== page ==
Study Explains Habits of the Richest Men in U.S.

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When billionaires have free time, they have the means for extravagant hobbies, whether it’s collecting classic cars or jet-setting across the globe. But the most common hobby billionaires pursue isn’t a display of wealth — it’s philanthropy.

Socio-economist Randall Bell, Ph.D., has been studying success for 25 years, analyzing the core characteristics that all great achievers have in common.

Take self-made billionaire Richard Branson, who wakes up around 5 a.m. to work out before starting his day. “I definitely can achieve twice as much by keeping fit,” he tells FourHourBodyPress. “It keeps the brain functioning well.”

Branson is far from the only successful individual who prioritizes fitness. Dozens of today’s top business leaders, from Facebook’s Mark Zuckerberg to media guru Oprah Winfrey, make time in their busy schedules for exercise.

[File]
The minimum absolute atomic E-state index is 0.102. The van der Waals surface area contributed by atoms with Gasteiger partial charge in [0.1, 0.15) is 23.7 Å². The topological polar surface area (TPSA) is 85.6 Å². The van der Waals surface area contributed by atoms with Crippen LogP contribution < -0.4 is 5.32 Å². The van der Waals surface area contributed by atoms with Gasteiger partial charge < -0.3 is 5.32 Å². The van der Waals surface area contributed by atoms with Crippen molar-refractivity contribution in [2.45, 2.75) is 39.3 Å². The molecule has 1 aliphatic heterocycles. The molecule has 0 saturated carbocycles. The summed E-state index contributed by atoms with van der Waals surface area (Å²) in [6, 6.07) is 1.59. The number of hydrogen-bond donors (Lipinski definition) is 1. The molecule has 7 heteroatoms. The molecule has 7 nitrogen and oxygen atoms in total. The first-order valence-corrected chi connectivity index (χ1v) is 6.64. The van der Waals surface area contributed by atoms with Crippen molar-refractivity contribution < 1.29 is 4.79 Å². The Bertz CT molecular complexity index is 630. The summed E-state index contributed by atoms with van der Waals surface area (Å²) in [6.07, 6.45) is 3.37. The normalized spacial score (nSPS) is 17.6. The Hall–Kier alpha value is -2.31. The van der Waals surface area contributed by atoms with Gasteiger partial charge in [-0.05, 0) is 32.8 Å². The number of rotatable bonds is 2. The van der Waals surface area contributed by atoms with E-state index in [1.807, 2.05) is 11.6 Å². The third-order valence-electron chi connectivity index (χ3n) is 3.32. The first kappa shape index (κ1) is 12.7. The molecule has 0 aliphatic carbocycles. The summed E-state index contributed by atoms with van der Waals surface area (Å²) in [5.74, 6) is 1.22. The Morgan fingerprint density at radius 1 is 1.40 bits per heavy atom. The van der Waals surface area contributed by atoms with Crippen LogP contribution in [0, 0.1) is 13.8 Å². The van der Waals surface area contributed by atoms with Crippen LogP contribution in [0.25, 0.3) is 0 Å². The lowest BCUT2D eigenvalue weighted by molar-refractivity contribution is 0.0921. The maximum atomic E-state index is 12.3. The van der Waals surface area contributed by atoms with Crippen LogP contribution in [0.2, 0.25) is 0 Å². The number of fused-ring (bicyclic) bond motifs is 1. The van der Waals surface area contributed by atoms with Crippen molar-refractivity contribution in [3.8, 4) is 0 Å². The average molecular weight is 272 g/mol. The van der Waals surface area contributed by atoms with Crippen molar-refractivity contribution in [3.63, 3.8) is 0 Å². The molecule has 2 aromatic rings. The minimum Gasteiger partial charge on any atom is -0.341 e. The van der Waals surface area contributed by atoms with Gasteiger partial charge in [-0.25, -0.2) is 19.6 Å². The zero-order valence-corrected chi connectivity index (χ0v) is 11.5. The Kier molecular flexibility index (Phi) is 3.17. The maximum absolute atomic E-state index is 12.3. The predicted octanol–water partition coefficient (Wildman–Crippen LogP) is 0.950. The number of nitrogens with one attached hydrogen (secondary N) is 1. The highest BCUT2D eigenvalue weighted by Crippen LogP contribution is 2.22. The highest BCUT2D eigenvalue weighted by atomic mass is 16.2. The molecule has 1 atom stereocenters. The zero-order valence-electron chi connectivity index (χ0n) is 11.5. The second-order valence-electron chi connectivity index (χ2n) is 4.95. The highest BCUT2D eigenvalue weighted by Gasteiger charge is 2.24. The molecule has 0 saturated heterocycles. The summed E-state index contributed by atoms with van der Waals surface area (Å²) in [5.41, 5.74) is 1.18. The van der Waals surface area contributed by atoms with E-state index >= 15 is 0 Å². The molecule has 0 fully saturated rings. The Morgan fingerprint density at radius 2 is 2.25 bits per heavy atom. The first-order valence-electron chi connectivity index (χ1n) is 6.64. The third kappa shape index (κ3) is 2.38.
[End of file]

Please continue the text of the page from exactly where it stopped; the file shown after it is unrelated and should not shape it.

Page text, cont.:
Reading dramatically correlates with higher education and income, as well as overall happiness. Take the richest man in the world, Bill Gates, who reads 50 books a year, or Warren Buffett, who spends as much as 80% of his day reading.

They prioritize their relationships. Putting an effort into romance has benefit. Those who are in satisfying romantic relationships are far more likely to be happy overall and make more money. They plan out the day and write things down. Those who maintain both a calendar and to-do list are 289 percent more likely to be millionaires, as compared with those who have no real set schedule.

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